Because Science Is Awesome | Games, Gamers, & Gaming | May 15, 2013

Education in science, technology, engineering, and mathematics (STEM) is experiencing a resurgence, and libraries are hopping on board in a big way.

Eight libraries were lucky enough to be chosen to host the amazing DiscoverTech: Engineers Make a World of Difference exhibit (my former library, Wayne County Public Library, NC, is one of them!). This exhibit allows visitors to explore the creative and collaborative design process by which engineers arrive at practical solutions to problems. Since it comes with a grant of $1,000 for related public programming, there’s been an upsurge of interest in science-related programming, including games.

Games are a fun, nonintimidating way of introducing math and science concepts to people of all ages, since all games, from the most intense first-person shooter to the simplest card game, are built on the mathematical principles of probability and logic. Plus, some games, like the board game Yikerz, incorporate more advanced science and reward players’ knowledge of scientific theory and principles.

Yikerz’s playing pieces are magnets, and players attempt to position their magnets so that they’ll be attracted by those of other players. The winner is the first person to end a turn with no magnets of their own left. It may sound simple, but this game challenges players’ dexterity, patience, and knowledge of physics.

Opposites attract

Players begin by placing four triangular play mats on their play surface in any of more than 20 configurations. Any number of play areas can be created; the game’s instructions include some, with several more possible. There are a number of ways to randomize the play field; players can agree on a pattern, or take turns placing each mat. The only rule is that each mat must connect to at least one other mat somehow (you can’t simply place the mats in a scattered pattern around the table).

Next, players divide the magnets evenly. There are 20 magnets in the game, and the instructions are vague as to how to divide them; generally, the more pieces each players has, the more challenging the game becomes, as there are more pieces on the board (although there will never be more than 20). One hopes there will be expansions that offer more play mats and more magnets with which to play.

Players take turns placing a magnet on one of the game mats. Each piece must be touching a mat—it is not allowed to lean on the edge of the mat (if it hangs over the edge, that’s fine, but it cannot touch the table). If, when placing a magnet—or anytime before the player’s turn is over—a magnet on the board connects with any other magnet, then the person whose turn it is must take all of the magnets that link together and add them to their pool of magnets. This is true even if several small groupings of magnets form.

A player’s turn is over either as soon as the next player begins or when ten seconds has passed since they moved their hand from their piece. If a player successfully ends a turn and has no magnets in their pool, they win! Games can be played in any number of ways; winners can score points for each magnet each other player has in their pool, for example, and everyone plays until a set score has been achieved. With games lasting less than 20 minutes, it might be a good idea to experiment with multiple scoring systems to extend them and give each gamer a chance to experience the game in full; keeping games brief, though, would be ideal for fast-paced game days. Lines will be short, and it’s a very tense game to watch!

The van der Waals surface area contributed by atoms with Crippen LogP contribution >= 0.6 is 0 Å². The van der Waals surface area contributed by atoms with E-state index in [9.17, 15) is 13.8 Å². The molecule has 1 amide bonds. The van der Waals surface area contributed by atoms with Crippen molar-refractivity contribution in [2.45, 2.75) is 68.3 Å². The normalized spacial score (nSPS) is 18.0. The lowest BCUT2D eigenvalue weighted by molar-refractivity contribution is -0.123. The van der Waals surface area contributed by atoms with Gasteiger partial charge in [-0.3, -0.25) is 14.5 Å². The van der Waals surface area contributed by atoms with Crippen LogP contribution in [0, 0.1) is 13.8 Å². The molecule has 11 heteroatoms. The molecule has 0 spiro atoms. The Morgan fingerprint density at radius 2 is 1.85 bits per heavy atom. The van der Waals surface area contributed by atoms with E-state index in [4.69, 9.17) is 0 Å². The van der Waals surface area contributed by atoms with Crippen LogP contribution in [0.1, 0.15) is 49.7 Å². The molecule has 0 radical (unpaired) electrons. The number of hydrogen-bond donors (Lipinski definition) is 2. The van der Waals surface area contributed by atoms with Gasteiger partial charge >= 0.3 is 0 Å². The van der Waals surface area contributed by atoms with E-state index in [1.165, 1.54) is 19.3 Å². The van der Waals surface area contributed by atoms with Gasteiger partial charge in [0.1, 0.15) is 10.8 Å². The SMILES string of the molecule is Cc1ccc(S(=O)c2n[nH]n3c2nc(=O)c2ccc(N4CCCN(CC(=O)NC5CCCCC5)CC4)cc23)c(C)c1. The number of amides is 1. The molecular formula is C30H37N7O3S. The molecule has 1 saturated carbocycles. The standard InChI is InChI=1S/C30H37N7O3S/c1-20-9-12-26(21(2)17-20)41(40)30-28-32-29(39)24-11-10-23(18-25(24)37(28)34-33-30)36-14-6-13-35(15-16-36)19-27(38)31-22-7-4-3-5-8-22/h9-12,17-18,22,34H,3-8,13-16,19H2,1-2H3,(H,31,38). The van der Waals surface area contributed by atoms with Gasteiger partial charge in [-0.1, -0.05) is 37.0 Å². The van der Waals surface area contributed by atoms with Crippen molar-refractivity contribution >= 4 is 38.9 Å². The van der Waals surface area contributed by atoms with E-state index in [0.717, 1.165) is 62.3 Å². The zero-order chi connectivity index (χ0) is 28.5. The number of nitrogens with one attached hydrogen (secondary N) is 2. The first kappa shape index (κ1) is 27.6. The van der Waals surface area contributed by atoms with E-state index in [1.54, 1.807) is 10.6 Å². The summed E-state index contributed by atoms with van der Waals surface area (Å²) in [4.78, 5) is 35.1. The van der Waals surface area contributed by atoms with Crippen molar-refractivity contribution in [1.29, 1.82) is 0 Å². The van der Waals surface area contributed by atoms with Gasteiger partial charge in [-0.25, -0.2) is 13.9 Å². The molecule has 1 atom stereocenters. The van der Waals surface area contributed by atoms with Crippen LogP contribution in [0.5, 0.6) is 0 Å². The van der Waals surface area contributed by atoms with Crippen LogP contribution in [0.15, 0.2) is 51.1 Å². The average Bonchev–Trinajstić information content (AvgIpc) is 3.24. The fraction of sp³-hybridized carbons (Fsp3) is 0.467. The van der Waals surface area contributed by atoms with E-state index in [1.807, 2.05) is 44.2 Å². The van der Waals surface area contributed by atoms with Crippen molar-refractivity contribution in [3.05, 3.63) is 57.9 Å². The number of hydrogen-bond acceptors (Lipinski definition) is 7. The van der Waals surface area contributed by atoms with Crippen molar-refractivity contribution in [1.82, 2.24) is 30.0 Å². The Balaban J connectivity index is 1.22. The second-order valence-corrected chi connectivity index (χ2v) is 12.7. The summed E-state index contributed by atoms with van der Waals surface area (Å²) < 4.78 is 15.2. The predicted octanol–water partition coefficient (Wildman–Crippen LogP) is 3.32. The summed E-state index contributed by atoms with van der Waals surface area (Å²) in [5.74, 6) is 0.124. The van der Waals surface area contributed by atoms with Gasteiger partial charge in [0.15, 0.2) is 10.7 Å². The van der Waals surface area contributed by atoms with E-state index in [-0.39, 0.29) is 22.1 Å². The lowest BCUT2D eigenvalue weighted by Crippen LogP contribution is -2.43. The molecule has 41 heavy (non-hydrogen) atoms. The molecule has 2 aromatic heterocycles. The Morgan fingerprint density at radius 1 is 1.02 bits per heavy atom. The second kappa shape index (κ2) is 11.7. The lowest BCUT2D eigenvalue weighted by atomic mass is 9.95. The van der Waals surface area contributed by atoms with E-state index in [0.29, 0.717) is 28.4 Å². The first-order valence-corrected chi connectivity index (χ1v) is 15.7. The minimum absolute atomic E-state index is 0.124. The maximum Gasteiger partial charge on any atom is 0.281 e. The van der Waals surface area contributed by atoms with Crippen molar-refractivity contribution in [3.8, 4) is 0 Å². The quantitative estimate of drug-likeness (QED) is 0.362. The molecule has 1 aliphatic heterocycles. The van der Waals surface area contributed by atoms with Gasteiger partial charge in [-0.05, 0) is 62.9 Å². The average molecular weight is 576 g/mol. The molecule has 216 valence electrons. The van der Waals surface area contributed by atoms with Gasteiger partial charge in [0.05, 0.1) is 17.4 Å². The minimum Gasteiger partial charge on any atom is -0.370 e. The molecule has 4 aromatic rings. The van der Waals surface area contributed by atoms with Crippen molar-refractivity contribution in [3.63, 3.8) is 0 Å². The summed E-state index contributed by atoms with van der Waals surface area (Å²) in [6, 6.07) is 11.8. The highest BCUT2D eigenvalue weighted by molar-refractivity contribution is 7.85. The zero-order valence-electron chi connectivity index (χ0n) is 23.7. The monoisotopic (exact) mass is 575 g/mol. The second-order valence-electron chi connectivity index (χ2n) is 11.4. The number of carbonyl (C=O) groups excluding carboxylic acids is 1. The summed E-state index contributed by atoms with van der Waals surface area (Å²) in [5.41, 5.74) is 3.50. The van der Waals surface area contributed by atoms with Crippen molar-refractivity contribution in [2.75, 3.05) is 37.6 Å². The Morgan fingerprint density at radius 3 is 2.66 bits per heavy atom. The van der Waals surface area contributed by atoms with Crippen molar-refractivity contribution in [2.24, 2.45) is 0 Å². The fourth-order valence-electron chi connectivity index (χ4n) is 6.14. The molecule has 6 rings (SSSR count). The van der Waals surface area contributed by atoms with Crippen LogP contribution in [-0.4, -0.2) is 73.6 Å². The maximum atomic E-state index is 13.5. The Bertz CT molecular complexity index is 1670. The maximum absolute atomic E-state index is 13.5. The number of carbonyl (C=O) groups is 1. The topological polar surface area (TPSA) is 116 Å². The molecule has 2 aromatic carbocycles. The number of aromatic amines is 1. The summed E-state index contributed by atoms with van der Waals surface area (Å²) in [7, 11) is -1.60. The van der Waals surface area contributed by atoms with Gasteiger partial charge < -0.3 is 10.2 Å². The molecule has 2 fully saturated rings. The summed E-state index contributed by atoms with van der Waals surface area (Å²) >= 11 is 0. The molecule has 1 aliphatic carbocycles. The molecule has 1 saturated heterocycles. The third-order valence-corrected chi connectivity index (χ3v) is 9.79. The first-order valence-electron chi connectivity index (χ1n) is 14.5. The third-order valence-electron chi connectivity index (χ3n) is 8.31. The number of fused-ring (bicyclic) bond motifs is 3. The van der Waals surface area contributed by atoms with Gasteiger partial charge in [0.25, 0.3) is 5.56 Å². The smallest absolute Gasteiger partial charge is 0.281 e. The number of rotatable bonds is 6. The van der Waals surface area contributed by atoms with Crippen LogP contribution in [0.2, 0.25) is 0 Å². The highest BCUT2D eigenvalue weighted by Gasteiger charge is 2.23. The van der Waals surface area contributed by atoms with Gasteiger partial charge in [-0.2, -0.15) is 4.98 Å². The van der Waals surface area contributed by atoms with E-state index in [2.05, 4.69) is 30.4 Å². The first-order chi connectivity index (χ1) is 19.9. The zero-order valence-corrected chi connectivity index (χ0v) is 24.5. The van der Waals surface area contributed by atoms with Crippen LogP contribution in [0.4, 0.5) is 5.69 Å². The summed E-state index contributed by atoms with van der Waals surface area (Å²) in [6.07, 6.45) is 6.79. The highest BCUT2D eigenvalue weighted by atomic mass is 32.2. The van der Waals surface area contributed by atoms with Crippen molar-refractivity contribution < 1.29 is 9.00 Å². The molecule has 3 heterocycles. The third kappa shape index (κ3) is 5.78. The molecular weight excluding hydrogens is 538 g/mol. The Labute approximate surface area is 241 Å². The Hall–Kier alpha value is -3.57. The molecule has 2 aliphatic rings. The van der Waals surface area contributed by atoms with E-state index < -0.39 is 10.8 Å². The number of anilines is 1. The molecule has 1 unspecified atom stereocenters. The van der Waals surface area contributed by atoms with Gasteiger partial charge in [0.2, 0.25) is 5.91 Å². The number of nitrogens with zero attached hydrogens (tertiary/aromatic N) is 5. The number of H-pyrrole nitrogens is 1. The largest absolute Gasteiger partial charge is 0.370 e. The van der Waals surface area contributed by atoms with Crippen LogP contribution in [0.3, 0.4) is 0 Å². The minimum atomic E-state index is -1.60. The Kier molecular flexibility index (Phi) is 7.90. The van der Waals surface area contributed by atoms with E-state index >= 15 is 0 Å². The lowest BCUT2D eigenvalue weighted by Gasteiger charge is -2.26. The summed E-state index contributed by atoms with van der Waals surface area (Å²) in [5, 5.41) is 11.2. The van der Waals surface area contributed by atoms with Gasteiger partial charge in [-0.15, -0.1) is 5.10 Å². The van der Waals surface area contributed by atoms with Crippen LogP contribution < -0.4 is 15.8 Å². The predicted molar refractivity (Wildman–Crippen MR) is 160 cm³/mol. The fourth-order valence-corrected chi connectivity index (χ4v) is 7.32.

Like threading a needle…

Yikerz is highly skill-based and favors those with keen observation skills; a working knowledge of how magnets work wouldn’t go amiss. The slightest tremble of a piece can signal the start of a big chain reaction that has a gamer losing the lead, and knowing the range of each magnet can help gamers set up traps for the other players, forcing them to set their pieces dangerously close to others.

Likewise, with a steady hand and lots of practice, players can manipulate the magnets to their advantage. They can continue to move their piece as long as they keep their hand on the one they are placing. This allows them to move the pieces carefully around the board until they are positioned in a way that repels a magnet, which can get bothersome pieces out of the way or create a better trap; just know that by doing so, the gamer risks setting off a chain reaction or knocking a piece off the board, and that’s nothing but a bad thing.

Yikerz, which is recommended for ages 14 and up, is a fun game with simple rules, whose complexity comes from the scientific phenomenon it uses as its primary mechanic. Games are tense, advantages shift quickly, the buzz and snap of magnets clumping together is a tremendously satisfying effect, and methodical players who aren’t afraid to take risks are rewarded. In 2010 MENSA selected this as one of its favorite games, which is always a mark of quality for a game. Give Yikerz a go as part of a STEM program at your library, or simply buy it as an addition to your gaming collection.

Until next time, when we look at a role-playing game that laughs in your face when you decide it’s time to go to sleep, keep telling yourself: just one more level!

M. Brandon Robbins About M. Brandon Robbins

M. Brandon Robbins ( is the Media Coordinator at Goldsboro High School in Goldsboro, NC. He's a member of the 2011 class of ALA Emerging Leaders.